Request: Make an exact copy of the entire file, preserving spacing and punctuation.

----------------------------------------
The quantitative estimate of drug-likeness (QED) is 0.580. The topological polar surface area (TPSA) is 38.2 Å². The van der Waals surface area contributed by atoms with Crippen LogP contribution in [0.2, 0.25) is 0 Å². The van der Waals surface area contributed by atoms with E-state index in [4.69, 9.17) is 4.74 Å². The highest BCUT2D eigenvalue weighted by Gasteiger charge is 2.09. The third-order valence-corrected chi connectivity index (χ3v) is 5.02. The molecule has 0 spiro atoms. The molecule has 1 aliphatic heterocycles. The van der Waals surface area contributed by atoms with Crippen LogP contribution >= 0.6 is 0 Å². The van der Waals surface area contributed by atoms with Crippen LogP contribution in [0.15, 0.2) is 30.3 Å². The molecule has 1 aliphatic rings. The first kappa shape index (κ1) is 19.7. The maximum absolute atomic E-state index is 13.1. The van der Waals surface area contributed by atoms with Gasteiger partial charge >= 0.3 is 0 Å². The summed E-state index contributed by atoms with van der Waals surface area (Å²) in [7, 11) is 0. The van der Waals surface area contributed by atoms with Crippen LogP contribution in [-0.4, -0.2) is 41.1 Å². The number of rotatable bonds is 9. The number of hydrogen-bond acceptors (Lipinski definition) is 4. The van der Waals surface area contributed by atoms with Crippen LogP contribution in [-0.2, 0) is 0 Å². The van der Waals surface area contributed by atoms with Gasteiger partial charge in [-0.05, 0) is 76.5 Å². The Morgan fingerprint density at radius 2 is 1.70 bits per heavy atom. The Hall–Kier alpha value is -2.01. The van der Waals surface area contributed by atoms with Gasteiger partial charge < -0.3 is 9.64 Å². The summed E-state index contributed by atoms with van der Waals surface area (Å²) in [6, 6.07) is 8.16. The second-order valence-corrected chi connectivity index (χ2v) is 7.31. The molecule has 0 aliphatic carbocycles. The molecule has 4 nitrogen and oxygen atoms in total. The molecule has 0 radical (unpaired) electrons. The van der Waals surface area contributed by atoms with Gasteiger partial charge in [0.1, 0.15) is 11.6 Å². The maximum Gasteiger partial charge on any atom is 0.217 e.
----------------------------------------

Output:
The quantitative estimate of drug-likeness (QED) is 0.580. The topological polar surface area (TPSA) is 38.2 Å². The van der Waals surface area contributed by atoms with Crippen LogP contribution in [0.2, 0.25) is 0 Å². The van der Waals surface area contributed by atoms with E-state index in [4.69, 9.17) is 4.74 Å². The highest BCUT2D eigenvalue weighted by Gasteiger charge is 2.09. The third-order valence-corrected chi connectivity index (χ3v) is 5.02. The molecule has 0 spiro atoms. The molecule has 1 aliphatic heterocycles. The van der Waals surface area contributed by atoms with Crippen LogP contribution >= 0.6 is 0 Å². The van der Waals surface area contributed by atoms with Crippen LogP contribution in [0.15, 0.2) is 30.3 Å². The molecule has 1 aliphatic rings. The first kappa shape index (κ1) is 19.7. The maximum absolute atomic E-state index is 13.1. The van der Waals surface area contributed by atoms with Gasteiger partial charge >= 0.3 is 0 Å². The summed E-state index contributed by atoms with van der Waals surface area (Å²) in [7, 11) is 0. The van der Waals surface area contributed by atoms with Crippen LogP contribution in [-0.4, -0.2) is 41.1 Å². The number of rotatable bonds is 9. The number of hydrogen-bond acceptors (Lipinski definition) is 4. The van der Waals surface area contributed by atoms with Crippen LogP contribution in [-0.2, 0) is 0 Å². The van der Waals surface area contributed by atoms with Gasteiger partial charge in [-0.05, 0) is 76.5 Å². The Morgan fingerprint density at radius 2 is 1.70 bits per heavy atom. The Hall–Kier alpha value is -2.01. The van der Waals surface area contributed by atoms with Gasteiger partial charge < -0.3 is 9.64 Å². The summed E-state index contributed by atoms with van der Waals surface area (Å²) in [6, 6.07) is 8.16. The second-order valence-corrected chi connectivity index (χ2v) is 7.31. The molecule has 0 aliphatic carbocycles. The molecule has 4 nitrogen and oxygen atoms in total. The molecule has 0 radical (unpaired) electrons. The van der Waals surface area contributed by atoms with Gasteiger partial charge in [0.1, 0.15) is 11.6 Å². The maximum Gasteiger partial charge on any atom is 0.217 e.